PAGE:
Smoking along the charred pits of Tampa, Florida, Death Metal mainstays DIABOLIC have never quite lived up to the expectations set by some of the region’s other more notorious acts like CANNIBAL CORPSE, DEICIDE, OBITUARY, and MORBID ANGEL. Unfortunately for these practitioners of the old school, the release of their fifth full-length album, 2010’s “Excisions of Exorcisms,” will assuredly smolder as yet another blasphemously heavy and altogether average Death Metal extravaganza that won’t soon produce any great spikes in popularity.
Replete with surges of blasting, menacing Death Metal warfare, “Excisions of Exorcism” is never short on aggression or in-your-face hostility. It’s top-gear from start to finish with buzzing tremolo riffing, wild solos, gravelly shouted and screamed vocals, and that yesteryear thrashing Death vibe that coolly backpedals to a time when this brand of chaotic smashing was at the apex of blistering musical brutality. This album would have been pretty devastating in 1990, but even then, it still would have paled in comparison to heavier debuts like “Eaten Back to Life” or “Deicide.”
What “Excisions of Exorcisms” does have going for it is it’s melding of nostalgia with a sinister low end that really makes tracks like “Fragmented Kreations” thunder through your speakers. The drumming by Aantar Lee Coates, while not exactly memorable, is fittingly hellish and absolutely unrestrained, tearing through songs at breakneck speed with all manner of snare fills and nonstop double bass kicking. The guitar work by Jeff Parrish and Kelly McLauchlin serves the album well and undoubtedly gives the album its rambunctious style, quickly swerving from peppering riff to insane howling solo, and then back again for more of the same. The bass work by vocalist Paul Ouellette adds extra weight to the overall sound, but little else. Ouellette’s vocal ability is rough and mean, but again, nothing over-the-top or truly distinguishable amongst the unfettered leagues of Death and Thrash Metal frontmen.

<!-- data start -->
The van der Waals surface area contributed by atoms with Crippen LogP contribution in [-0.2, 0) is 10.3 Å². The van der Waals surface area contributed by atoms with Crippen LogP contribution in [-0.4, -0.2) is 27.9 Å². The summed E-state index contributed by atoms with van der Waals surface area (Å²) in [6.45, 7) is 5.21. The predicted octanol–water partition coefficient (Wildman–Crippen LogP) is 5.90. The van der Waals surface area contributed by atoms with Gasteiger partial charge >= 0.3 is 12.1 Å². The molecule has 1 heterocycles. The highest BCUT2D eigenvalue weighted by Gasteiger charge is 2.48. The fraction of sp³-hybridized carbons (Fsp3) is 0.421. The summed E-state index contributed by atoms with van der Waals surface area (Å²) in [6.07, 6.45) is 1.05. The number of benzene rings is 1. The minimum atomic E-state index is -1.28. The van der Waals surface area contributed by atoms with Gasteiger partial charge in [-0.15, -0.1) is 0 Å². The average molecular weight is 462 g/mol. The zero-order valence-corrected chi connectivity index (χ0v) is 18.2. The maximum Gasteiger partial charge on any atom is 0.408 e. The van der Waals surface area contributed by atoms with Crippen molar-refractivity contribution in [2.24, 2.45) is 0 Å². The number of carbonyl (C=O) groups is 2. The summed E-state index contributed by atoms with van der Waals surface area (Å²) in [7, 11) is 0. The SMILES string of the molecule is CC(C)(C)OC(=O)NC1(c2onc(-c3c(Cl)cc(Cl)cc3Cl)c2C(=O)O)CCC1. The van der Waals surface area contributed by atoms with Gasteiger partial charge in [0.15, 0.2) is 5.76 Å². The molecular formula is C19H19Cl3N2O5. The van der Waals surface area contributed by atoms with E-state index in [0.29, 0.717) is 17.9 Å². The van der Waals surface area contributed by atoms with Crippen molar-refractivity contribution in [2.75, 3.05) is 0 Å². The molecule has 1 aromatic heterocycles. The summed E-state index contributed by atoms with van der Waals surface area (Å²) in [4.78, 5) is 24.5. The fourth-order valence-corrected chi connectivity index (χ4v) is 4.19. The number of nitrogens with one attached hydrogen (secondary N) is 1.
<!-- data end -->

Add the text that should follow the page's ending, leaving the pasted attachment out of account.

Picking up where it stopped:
When all is said and done, DIABOLIC walk away in a cloud of smog and blood that never completely obscures, leaving them vulnerable and open to criticism. Akin to their music, the mist evaporates and falls much too quickly. The enthusiasm is there, as is the musicianship, however, “Excisions of Exorcisms” is so busy rekindling the fires of MORBID ANGEL and DEICIDE, it forgets to build up its own conflagration. When slower songs like “False Belief” end up sounding too one-dimensional, DIABOLIC may ultimately be too used to playing the only way they know how. If speed is the only name of the game, crashing and burning is an inevitable fate.
A sturdy release that should appeal to old school fans who like their Metal buzzing around like a pack of wasps.
Me(n)tal Note: As of this year, McLauchlin is slated as playing guitar with Death Metal pioneers, POSSESSED.
(Online July 26, 2011)